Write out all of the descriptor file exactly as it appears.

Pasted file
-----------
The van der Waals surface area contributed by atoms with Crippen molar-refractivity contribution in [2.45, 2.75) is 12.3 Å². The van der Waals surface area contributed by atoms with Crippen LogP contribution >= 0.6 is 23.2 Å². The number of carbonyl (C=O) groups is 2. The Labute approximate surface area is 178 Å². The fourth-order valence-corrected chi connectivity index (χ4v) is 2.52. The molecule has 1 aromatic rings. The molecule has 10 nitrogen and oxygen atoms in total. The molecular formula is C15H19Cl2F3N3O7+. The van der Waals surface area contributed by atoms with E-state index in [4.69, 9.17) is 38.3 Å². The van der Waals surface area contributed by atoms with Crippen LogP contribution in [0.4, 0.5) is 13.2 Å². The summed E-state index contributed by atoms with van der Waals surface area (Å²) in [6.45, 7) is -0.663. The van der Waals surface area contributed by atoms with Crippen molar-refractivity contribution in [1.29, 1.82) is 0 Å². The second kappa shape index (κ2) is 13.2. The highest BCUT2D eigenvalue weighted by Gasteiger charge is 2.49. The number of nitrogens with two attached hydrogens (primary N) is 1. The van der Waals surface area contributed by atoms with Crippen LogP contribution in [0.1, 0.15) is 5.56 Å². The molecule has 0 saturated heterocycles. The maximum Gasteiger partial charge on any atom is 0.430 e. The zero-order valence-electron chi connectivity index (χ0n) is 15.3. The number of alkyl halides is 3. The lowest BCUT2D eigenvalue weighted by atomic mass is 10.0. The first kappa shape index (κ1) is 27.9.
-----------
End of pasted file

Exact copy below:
The van der Waals surface area contributed by atoms with Crippen molar-refractivity contribution in [2.45, 2.75) is 12.3 Å². The van der Waals surface area contributed by atoms with Crippen LogP contribution >= 0.6 is 23.2 Å². The number of carbonyl (C=O) groups is 2. The Labute approximate surface area is 178 Å². The fourth-order valence-corrected chi connectivity index (χ4v) is 2.52. The molecule has 1 aromatic rings. The molecule has 10 nitrogen and oxygen atoms in total. The molecular formula is C15H19Cl2F3N3O7+. The van der Waals surface area contributed by atoms with E-state index in [4.69, 9.17) is 38.3 Å². The van der Waals surface area contributed by atoms with Crippen LogP contribution in [0.4, 0.5) is 13.2 Å². The summed E-state index contributed by atoms with van der Waals surface area (Å²) in [6.45, 7) is -0.663. The van der Waals surface area contributed by atoms with Crippen molar-refractivity contribution in [1.29, 1.82) is 0 Å². The second kappa shape index (κ2) is 13.2. The highest BCUT2D eigenvalue weighted by Gasteiger charge is 2.49. The number of nitrogens with two attached hydrogens (primary N) is 1. The van der Waals surface area contributed by atoms with Crippen LogP contribution in [0.1, 0.15) is 5.56 Å². The molecule has 0 saturated heterocycles. The maximum Gasteiger partial charge on any atom is 0.430 e. The zero-order valence-electron chi connectivity index (χ0n) is 15.3. The number of alkyl halides is 3. The lowest BCUT2D eigenvalue weighted by atomic mass is 10.0. The first kappa shape index (κ1) is 27.9.